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From the Principal's Office

Daily Dispatch article: 4 June 2014

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PARENTS hovering around their kids is out and teaching them self-reliance is in, says Lilyfontein School principal Dr Ian Galbraith.

Galbraith gets to put his thesis on adventure-based education into practice every day at the Brakfontein-based school, where children from Grades 1 to 12 scale 9m walls, jump into ice-cold dams and abseil off cliffs, all in the name of building character.


In his PhD thesis for Rhodes University titled Developing Self-Regulated Learning through the Use of Meta-Cognitive Strategies in Adventure-based Activities, Galbraith, 62, found that by overcoming fears and stepping out of comfort zones children learnt to solve their own problems and become more effective – and more employable – adults.

"If they live a cocooned and over-protected life, when they hit real life and go to university, their dam walls break down because they have never had to be independent and tough. Tenacity and commitment is what the world requires," said Galbraith – who practises what he preaches and abseils off a 95m cliff along with his Grade 10 class in the Amathole mountains every year.

Galbraith, who presented his thesis to the school at its Founders' Day celebrations last Friday ahead of his retirement at the end of the year, said it was important that children push themselves into situations they may not initially feel comfortable with as it improved their self-esteem. "So for example if they are faced with a risk situation they can think it through by using the pre-frontal cortex of the brain as opposed to reacting emotionally.

"The idea of my thesis is to get children to self-regulate, to think things through and solve problems."

Lilyfontein offers traditional sports like rugby, tennis and hockey, but adventure-based activities are very much part of the Life Orientation aspect of the curriculum and a ropes course, abseiling tower and climbing wall are a permanent part of the infrastructure.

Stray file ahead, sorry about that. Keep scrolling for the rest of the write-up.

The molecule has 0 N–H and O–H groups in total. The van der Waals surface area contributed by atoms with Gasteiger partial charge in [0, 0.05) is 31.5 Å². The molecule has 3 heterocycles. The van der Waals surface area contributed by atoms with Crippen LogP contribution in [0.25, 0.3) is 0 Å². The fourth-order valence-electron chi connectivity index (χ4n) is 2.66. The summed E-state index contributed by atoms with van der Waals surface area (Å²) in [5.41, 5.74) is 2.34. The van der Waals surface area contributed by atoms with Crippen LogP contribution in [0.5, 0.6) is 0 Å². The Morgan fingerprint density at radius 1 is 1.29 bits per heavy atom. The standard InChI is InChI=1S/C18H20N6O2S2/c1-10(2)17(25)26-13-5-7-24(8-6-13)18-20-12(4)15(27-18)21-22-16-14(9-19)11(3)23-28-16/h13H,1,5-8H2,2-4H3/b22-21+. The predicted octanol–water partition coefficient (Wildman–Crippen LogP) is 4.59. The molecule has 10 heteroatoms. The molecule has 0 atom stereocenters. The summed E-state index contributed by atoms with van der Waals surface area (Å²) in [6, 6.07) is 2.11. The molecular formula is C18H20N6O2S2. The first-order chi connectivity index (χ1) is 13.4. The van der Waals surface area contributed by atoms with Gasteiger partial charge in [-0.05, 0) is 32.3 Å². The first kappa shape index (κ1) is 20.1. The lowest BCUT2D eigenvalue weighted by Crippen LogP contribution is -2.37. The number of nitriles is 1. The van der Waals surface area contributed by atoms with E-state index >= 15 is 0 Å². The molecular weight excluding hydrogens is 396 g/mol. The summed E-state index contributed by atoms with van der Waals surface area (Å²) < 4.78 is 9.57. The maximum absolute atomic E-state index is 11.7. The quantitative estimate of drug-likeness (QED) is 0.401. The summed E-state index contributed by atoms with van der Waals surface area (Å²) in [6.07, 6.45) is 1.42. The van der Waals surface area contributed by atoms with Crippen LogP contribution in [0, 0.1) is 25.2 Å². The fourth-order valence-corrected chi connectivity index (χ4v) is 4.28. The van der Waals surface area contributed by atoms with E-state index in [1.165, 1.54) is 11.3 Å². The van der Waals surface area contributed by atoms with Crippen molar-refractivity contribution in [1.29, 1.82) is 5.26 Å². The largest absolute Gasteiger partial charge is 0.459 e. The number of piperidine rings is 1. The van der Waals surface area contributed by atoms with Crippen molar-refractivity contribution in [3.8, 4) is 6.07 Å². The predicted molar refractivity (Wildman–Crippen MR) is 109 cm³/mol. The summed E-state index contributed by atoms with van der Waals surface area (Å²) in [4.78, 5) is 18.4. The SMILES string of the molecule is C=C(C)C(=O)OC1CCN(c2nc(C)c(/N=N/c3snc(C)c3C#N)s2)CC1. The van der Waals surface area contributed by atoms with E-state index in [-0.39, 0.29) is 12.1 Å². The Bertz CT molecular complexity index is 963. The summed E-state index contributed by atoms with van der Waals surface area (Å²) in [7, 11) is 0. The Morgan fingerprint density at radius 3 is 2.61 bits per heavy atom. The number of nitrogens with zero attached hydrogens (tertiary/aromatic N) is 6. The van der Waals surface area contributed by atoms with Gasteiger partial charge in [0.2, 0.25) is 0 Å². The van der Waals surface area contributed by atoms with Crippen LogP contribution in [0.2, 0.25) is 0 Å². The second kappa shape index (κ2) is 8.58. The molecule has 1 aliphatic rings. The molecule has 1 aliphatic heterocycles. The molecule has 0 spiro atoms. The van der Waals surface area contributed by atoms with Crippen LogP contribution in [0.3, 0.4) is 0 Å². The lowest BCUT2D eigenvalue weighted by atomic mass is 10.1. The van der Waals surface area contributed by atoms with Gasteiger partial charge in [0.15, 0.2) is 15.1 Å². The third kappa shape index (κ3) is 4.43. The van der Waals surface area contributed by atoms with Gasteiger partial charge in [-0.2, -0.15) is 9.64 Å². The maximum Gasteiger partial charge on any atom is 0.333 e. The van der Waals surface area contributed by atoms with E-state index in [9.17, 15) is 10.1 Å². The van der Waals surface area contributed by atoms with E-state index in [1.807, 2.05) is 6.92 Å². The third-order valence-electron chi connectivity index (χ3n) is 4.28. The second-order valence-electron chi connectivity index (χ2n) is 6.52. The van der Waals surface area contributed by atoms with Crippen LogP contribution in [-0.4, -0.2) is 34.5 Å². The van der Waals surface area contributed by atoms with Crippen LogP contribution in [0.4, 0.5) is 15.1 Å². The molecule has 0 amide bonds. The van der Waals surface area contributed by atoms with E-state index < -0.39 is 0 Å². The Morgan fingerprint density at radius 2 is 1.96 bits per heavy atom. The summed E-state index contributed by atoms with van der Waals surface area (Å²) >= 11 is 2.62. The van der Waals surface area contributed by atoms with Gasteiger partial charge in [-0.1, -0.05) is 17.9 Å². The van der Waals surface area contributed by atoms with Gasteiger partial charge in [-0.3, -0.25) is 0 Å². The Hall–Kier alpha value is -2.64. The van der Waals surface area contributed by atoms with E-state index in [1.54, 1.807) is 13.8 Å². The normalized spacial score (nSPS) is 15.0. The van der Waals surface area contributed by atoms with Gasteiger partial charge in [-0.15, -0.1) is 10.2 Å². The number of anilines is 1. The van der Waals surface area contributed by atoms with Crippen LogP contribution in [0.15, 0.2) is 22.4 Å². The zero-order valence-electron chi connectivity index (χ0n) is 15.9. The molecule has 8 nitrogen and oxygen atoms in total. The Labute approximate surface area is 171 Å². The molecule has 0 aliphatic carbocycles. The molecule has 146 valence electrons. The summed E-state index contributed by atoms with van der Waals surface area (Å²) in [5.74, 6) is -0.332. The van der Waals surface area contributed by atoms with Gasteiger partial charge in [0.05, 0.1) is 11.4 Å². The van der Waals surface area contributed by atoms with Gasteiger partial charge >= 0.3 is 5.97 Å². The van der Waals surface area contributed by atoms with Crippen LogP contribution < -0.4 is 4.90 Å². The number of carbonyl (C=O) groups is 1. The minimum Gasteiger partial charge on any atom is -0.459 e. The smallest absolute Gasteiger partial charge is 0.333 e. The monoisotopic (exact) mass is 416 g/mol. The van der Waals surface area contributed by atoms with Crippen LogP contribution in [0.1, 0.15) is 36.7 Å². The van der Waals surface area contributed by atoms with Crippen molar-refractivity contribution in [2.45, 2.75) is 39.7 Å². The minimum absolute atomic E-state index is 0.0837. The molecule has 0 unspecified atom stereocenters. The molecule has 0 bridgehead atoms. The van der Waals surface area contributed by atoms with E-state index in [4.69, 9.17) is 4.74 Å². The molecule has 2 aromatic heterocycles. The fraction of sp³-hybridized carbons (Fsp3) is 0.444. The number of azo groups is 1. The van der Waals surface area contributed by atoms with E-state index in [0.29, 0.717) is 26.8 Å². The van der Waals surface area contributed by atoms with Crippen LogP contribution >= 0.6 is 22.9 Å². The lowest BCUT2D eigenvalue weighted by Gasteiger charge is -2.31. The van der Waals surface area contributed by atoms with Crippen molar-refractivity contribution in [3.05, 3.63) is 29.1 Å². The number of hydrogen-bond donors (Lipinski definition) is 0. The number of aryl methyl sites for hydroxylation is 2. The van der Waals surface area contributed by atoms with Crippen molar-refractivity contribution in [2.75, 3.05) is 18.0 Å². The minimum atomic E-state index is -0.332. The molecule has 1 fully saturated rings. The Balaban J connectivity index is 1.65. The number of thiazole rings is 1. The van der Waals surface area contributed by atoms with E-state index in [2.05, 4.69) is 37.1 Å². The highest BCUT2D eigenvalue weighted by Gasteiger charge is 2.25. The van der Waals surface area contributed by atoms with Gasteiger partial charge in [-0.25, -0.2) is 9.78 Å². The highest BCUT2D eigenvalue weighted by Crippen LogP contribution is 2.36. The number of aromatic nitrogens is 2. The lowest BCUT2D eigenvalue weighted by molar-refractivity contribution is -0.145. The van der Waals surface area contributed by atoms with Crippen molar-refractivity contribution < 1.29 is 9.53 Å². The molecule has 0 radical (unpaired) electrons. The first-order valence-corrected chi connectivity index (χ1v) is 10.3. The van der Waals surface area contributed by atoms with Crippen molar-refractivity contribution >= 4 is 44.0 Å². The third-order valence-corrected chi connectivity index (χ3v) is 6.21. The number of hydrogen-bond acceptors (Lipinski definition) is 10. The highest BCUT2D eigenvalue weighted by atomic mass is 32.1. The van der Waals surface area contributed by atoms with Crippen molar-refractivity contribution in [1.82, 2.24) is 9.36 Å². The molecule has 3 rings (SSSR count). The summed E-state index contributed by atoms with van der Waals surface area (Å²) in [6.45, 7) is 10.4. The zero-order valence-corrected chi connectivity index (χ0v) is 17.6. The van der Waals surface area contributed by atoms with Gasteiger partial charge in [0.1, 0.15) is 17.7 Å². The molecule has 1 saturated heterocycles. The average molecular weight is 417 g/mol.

The grittiest children gather at the school dam at 6.30am every Tuesday and plunge into its icy waters, while Grade 9s do an 88km mountain hike during which they must feed themselves.

Referring to parents who hover around their children incessantly as "helicopter" parents, Galbraith said this form of parenting did children an injustice.

"Helicopter parents won't let their kids trip and fall. "But they should let them fall because they must get up, dust themselves off and go on."

Lilyfontein adventure department head Margaret Mitchell said she had seen children who were terrified of some of the physical challenges overcome their fears and become more self-confident individuals.

"I had an obese child who went to the climbing wall and said 'I'm too big, I can't do it'. But we got her to the top and from that moment there was nothing she believed she could not do."

Mitchell said the achievement had knock-on effects and the pupil started eating healthily and lost weight. — This e-mail address is being protected from spambots. You need JavaScript enabled to view it

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